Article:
- Gold prices steadied at a one-month high yesterday, trading near $1,785 an ounce in London, ahead of US jobs data, as growing recession fears boosted safe-haven demand.
- Hong Kong has tipped back into a technical recession, weighed down by mounting interest rates, weakened global trade and strict coronavirus controls. Second-quarter GDP contracted by 1.4%, after a 3.9% drop in the first quarter.
- With recession fears mounting, many tech companies are rethinking staffing needs. They are freezing hiring, rescinding offers and even laying off workers. Robinhood Markets is one of the latest to make cuts, moving to eliminate 23% of its workforce. Oracle Corp also began paring staff this week.
- Thailand's economy is expected to recover further, according to the IMF, which puts 2023 GDP growth at 4%, ahead of the global average of 2.9%. The Ministry of Commerce expects GDP growth of 4.2% and inflation at 2.5% next year, with exports continuing to improve. The country also welcomed 1.2 million foreign tourists in July, well above predictions, bringing the seven-month total to 3.3 million.
- Headline inflation slowed marginally in July -- to 7.61% from 7.66% in June -- and is still near a 14-year high, reinforcing the view that the Bank of Thailand will start raising interest rates when its Monetary Policy Committee meets on Aug 10.
- Thai businesses expect only a slight impact from simmering China-Taiwan tensions, with some seeing a somewhat positive impact in relation to exports, especially of food, and a possible relocation of production bases to other countries.
- Nok Air has offered compensation to all 164 passengers of a flight that skidded off the runway after landing amid heavy rain at Chiang Rai airport last Saturday, saying it will put more stringent safety protocols in place.
- Thai tourism earned 157 billion baht in the first seven months from 3.15 million international travellers. The Tourism and Sports Ministry is maintaining its target of 10 million tourists despite Prime Minister Prayut Chan-o-cha's suggestion that the tally would be lower.
- The national oil and gas conglomerate PTT Plc has decided to sell its Indonesian coal mining business for US$471 million as the firm continues to move towards clean energy.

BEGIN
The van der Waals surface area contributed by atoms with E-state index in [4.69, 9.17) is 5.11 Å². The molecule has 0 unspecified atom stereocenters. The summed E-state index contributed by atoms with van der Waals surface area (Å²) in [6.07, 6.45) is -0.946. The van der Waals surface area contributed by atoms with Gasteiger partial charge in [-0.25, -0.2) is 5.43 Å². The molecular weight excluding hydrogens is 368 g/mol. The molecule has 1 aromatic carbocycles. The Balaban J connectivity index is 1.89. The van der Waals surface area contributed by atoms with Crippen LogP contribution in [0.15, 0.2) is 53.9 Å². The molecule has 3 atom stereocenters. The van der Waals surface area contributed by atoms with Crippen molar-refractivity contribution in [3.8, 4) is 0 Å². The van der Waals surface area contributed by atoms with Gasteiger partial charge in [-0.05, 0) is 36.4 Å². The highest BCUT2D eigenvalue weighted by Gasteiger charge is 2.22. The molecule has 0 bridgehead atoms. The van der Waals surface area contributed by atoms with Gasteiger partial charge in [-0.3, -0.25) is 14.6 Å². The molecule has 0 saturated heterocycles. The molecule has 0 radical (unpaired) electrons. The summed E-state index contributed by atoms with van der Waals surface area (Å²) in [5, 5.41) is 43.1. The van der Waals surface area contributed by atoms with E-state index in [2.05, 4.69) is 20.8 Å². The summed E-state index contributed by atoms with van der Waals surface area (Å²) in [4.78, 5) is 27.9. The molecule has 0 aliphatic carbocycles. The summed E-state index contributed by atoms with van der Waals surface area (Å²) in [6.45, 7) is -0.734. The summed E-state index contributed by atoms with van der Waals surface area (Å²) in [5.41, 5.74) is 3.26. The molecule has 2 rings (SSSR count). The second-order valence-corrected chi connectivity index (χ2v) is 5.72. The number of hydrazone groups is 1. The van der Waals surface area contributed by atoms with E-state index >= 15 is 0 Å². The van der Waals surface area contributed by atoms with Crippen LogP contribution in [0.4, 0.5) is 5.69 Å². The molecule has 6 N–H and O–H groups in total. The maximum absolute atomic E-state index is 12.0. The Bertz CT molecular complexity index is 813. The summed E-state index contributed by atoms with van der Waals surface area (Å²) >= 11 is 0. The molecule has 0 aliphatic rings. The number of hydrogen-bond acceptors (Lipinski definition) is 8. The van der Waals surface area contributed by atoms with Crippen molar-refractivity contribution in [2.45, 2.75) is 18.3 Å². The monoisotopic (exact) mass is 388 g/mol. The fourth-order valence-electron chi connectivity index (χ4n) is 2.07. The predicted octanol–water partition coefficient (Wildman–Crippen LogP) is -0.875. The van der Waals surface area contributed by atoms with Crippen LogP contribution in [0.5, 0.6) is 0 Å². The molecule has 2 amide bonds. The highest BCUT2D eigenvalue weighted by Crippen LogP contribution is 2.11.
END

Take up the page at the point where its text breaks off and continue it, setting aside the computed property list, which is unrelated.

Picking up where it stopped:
COMING UP: Locally, the SET will release July trading data and the Federation of Thai Industries will update the Industrial Confidence Index. The Bank of Thailand's Monetary Policy Committee will meet on Wednesday. On Aug 15, the National Economic and Social Development Council will release official second-quarter economic figures.
- Internationally, China will report July trade figures and foreign reserves tomorrow. The US will release the July Small Business Confidence Index on Tuesday and China will announce July consumer and producer prices on Wednesday. Due on Thursday are US consumer prices and weekly oil market data.
STOCKS TO WATCH: Yuanta Securities forecasts the market dividend yield in the first half of this year to exceed 1.5%, and the outlook for third-quarter corporate earnings continues to improve. Its picks for stocks that will outperform the market in the second half of this year include TCAP, BANPU, LH, RATCH, SPALI, AH, AJ, KKP, INTUCH, BBL and ORI.
- Capital Nomura Securities recommends three investment groups. First, firms that will benefit from the slowdown in oil prices such as SCGP, GPSC, BGRIM, BCPG, CBG, SCC, TOA, EPG and GULF. Second, high-growth/tech stocks based on domestic demand, such as JMT, SINGER, CHAYO, BE8, BBIK and IIG. The third group is consumer stocks with expected to benefit amid peak inflation, such as ADVANC and TIDLOR.
TECHNICAL VIEW: Capital Nomura Securities sees support at 1,581 points and resistance at 1,610. Maybank Securities sees support at 1,580 and resistance at 1,610.